The Student News Site of University of Arizona

The Daily Wildcat

82° Tucson, AZ

The Daily Wildcat

The Daily Wildcat

 

    Mailbag: April 26, 2012

    A nuclear Iran poses many direct threats to the United States, and must be stopped.

    A nuclear Iran would very easily tip the balance of power between anti-U.S. and pro-U.S. Middle Eastern nations completely against us, and America would have to do everything in its power to make up for this drastic power turn. In addition, nuclear capability gives Iran the ability to enhance and support terrorists that already have an eye on the U.S. troops. This instills a huge threat to the safety of both our troops abroad and America directly.

    Should Iran get nuclear weapons, other countries including Saudi Arabia and Egypt have already expressed they would follow suit and develop such weapons. How does that affect the U.S. if all of these activities are happening thousands of miles away? The increase of even a single anti-American country developing nuclear weapons means that terrorists will likely be able to access these weapons. Furthermore, a multi-national arms race would become a reality, permanently increasing international instability.

    Should Iran become nuclear, Middle Eastern countries will be pressured to succumb to Iranian influence. This means that any progress or relationships we have or could potentially have with Arab countries will deteriorate. America would be no longer viewed as the world’s superpower by preventing Iran from getting to such a dangerous point.

    This is by no means an issue that we as Americans can afford to overlook. There is a complete consensus amongst international intelligence agencies that Iran is doing something they should not do — that will not only adversely affect America, but the rest of the world as well. It is essential that we be proactive about this incredibly pressing issue and use all of the power we have to prevent Iran from becoming nuclear.

    — Rachel Mayer,
    _freshman studying public management and policy _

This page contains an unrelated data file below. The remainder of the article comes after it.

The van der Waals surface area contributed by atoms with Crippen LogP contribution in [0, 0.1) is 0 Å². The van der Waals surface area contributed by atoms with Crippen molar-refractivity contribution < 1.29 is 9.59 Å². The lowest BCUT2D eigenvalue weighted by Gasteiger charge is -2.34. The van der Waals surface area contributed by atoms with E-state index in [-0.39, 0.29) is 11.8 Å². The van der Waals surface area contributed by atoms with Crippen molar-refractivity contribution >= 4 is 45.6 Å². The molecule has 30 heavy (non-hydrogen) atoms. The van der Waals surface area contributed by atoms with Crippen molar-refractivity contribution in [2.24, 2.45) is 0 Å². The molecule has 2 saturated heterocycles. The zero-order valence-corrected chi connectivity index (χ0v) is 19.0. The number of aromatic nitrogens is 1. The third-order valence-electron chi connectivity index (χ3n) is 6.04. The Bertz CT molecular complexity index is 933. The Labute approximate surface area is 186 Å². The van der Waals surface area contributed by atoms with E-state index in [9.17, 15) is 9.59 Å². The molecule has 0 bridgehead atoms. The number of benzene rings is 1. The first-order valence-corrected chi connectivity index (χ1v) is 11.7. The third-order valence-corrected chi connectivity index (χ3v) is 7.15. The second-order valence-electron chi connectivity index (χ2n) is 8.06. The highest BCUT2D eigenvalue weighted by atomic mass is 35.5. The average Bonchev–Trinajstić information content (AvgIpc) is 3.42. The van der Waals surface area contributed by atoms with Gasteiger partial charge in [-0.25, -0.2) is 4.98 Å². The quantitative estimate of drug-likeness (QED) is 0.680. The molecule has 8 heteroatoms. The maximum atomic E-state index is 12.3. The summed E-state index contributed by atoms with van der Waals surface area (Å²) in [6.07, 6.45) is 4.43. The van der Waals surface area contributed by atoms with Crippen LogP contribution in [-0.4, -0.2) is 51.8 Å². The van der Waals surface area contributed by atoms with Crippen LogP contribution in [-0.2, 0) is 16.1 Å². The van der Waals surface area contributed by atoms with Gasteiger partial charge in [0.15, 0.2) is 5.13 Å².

In response to the April 26 column titled “Don’t trust study that finds people with tattoos drink more”:

    I know a lot of people with tattoos who are “straight edge,” meaning they don’t drink, do drugs or engage in promiscuity. So there.

    — Pati Urias

    Tats are for sailors; otherwise don’t do it. Tatted girls especially are gross.
    Get temporary tats, then you can change it up as your mood and intelligence increases. Or sell ads!

    — James Gordon Patterson

    In response to the April 26 column titled “Arizona athletes’ arrests show how college sports’ culture needs to change”:

    Caution should be used when naming specific individuals.

    Mr. Dean transferred to Kingsville with the understanding that his second chance came with a very short leash.

    He was utilizing his opportunity very well, until he suffered a season ending injury midway through the season. He remained in school and a part of his new team, encouraging them on the sidelines while on crutches.

    His offense at Arizona resulted in a $200 fine and a diversion course, which would result in charges being waived upon completion. (Let’s not lump all charges/accusations together, violent felony charges are a totally different matter).

    Should all students be kicked out of school and lose their scholarships for misdemeanor offenses?
    If so, college campuses across the nation will have plenty of open seats, including some in journalism classes.

    — Curious George

    More to Discover
    Activate Search